Sunday, July 12, 2009

the crow and the pitcher

bringing aesop's fables to life

With Ina Jaehnig's class on Fairytales, Fables, and Legends, we discussed the pedagogy of stories in the lower grades (Kindergarten to 2nd grade). The second grade curriculum includes fables such as Aesop's short stories of morality. In the Waldorf classroom, the fables are told without the moral of the story being orally revealed. Developmentally, the second grader discovers for him or herself through the stories the lessons that the fables teach. The life lessons are revealed slowly in their own souls, on their own time, allowing for the blossoming of the Self.

Our assignment was to choose a fable and tell it, as if it was a classroom of young children. I chose The Crow and the Pitcher. The fable is short and simple: It's a hot day, and the crow was very thirsty. He saw a pitcher, but there was only a little bit of water and he could not reach it at the bottom of the jug. He had an idea. He dropped pebbles into it, which made the water rise, and he was then able to quench his thirst. The moral is: little by little, try and try, you succeed. A good life lesson.

It is in how the story is told that the fable comes to life. For the assignment, I gave each of my classmates, and our instructor, a pebble. I then took a black silk handkerchief and with a bit of folding, and a single knot, I transformed it into a crow. As I told the story, I asked each of my classmates to drop his or her pebble into the cup, each time making a clink as it hit the bottom of the cup. Then my puppet crow slurped up pretend water in the end.

materials: pebbles, a cup, a handkerchief

a crow fashioned from a black handkerchief

the crow peering into the water jug

With a song I had written for the assignment, I involved the class some more by having them sing a portion of the song with a major C scale (do, re, mi...), saying "plop, plop, plop" with each note. The song goes like this, alternating the C chord and G chord (I'll have to figure out how to post audio files):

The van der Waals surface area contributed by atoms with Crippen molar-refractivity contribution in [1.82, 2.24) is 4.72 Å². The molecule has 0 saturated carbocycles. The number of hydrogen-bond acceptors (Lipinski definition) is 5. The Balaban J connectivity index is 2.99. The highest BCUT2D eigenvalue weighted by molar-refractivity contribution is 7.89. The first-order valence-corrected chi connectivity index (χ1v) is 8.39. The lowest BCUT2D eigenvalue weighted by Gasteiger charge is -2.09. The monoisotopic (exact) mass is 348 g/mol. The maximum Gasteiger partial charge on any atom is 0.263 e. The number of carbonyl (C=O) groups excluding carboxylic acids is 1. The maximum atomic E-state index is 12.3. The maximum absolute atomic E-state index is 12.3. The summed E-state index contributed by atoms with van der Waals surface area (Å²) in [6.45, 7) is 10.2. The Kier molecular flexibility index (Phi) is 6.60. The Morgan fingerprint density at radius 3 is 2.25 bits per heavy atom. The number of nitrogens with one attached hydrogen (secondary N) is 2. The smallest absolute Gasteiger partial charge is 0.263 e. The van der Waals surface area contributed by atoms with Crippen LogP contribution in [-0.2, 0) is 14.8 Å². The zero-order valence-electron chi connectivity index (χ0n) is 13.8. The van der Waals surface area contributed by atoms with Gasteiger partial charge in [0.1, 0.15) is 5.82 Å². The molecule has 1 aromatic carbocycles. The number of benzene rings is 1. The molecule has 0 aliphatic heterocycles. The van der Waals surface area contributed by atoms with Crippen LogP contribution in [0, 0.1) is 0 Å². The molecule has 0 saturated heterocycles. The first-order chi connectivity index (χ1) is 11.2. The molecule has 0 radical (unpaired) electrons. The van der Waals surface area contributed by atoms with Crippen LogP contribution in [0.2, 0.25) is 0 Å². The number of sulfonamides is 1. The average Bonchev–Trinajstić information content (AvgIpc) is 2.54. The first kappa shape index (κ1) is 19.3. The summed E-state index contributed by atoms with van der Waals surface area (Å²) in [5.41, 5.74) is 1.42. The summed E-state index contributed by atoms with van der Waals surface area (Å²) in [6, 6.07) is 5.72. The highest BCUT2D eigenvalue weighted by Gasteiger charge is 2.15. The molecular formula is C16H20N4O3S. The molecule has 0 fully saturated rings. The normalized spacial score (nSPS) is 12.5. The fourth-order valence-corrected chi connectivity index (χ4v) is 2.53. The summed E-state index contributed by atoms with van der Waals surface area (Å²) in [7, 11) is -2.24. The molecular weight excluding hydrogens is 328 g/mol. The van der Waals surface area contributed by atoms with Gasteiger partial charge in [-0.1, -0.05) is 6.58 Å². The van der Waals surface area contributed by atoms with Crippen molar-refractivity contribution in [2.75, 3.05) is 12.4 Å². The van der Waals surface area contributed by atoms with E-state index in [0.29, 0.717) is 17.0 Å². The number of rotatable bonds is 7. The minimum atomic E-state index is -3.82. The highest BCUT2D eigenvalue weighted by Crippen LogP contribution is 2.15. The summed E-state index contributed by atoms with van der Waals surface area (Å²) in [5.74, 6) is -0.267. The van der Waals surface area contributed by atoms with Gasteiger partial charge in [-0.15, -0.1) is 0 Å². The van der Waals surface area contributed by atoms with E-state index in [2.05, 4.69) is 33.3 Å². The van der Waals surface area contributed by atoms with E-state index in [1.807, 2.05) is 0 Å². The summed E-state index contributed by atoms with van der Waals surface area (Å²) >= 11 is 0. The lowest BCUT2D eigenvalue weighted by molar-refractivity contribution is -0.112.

A crow he saw
A water jug
But the water
Was too low

He could not reach
The water mark
So his thirst
Began to grow

He did not fret
For wise was he
An idea
He did know

Dropping stones
One by one
And the water
Did it flow

Plop, plop, plop, plop,
Plop, plop, plop, plop!

The water
Did it flow!

As the teacher, you can certainly build a week's worth of curriculum around the fable. Tell the story, do some math counting pebbles, go on a nature walk looking for birds and finding pebbles, learn how to sing a major scale, do a short play, write words, make rhyming words with crow.

It is the Waldorf way: integrated arts, music, and nature, with the child's spirit at the core of what you do.


Tan Family said...

I love the way that you used items from home to do this. We'll have to do this with the kids at home. :)

Jen said...

Rick - this is FANTASTIC! The girls love storyteller Jim Weiss and at the 2008 CHN Expo, he told this fable from Aesop. They LOVED it and often retell it in their play. I will have to do this with the girls - they will go nuts :). Now I need a black silk scarf...hmmmmm...have to contact the Syrendell sprites about that one :) Anyway, thanks for the inspiration. I am going to link you to my blog right now and will be following you along. You're already a fantastic teacher and the Waldorf community is lucky to have you! Blessings and light!